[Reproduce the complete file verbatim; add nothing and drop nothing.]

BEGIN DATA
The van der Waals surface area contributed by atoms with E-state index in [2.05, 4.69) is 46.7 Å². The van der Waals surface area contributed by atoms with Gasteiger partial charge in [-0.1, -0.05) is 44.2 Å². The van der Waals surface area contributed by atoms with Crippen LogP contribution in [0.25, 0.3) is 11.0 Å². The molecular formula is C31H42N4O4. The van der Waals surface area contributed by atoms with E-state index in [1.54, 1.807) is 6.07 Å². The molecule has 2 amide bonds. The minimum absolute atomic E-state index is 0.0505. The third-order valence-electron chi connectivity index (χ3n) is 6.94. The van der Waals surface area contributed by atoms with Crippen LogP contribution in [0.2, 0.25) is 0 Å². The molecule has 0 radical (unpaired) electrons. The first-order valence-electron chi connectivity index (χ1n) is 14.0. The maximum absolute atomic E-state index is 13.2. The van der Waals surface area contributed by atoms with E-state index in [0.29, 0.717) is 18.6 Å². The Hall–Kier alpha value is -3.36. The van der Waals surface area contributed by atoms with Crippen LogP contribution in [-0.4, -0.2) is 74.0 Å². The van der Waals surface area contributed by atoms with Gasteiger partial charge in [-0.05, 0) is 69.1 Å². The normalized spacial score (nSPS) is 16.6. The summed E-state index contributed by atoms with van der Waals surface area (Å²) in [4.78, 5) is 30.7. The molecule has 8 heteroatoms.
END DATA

The van der Waals surface area contributed by atoms with E-state index in [2.05, 4.69) is 46.7 Å². The van der Waals surface area contributed by atoms with Gasteiger partial charge in [-0.1, -0.05) is 44.2 Å². The van der Waals surface area contributed by atoms with Crippen LogP contribution in [0.25, 0.3) is 11.0 Å². The molecular formula is C31H42N4O4. The van der Waals surface area contributed by atoms with E-state index in [1.54, 1.807) is 6.07 Å². The molecule has 2 amide bonds. The minimum absolute atomic E-state index is 0.0505. The third-order valence-electron chi connectivity index (χ3n) is 6.94. The van der Waals surface area contributed by atoms with Crippen LogP contribution in [0.2, 0.25) is 0 Å². The molecule has 0 radical (unpaired) electrons. The first-order valence-electron chi connectivity index (χ1n) is 14.0. The maximum absolute atomic E-state index is 13.2. The van der Waals surface area contributed by atoms with E-state index in [0.29, 0.717) is 18.6 Å². The Hall–Kier alpha value is -3.36. The van der Waals surface area contributed by atoms with Crippen LogP contribution in [-0.4, -0.2) is 74.0 Å². The van der Waals surface area contributed by atoms with Gasteiger partial charge in [-0.05, 0) is 69.1 Å². The normalized spacial score (nSPS) is 16.6. The summed E-state index contributed by atoms with van der Waals surface area (Å²) in [4.78, 5) is 30.7. The molecule has 8 heteroatoms.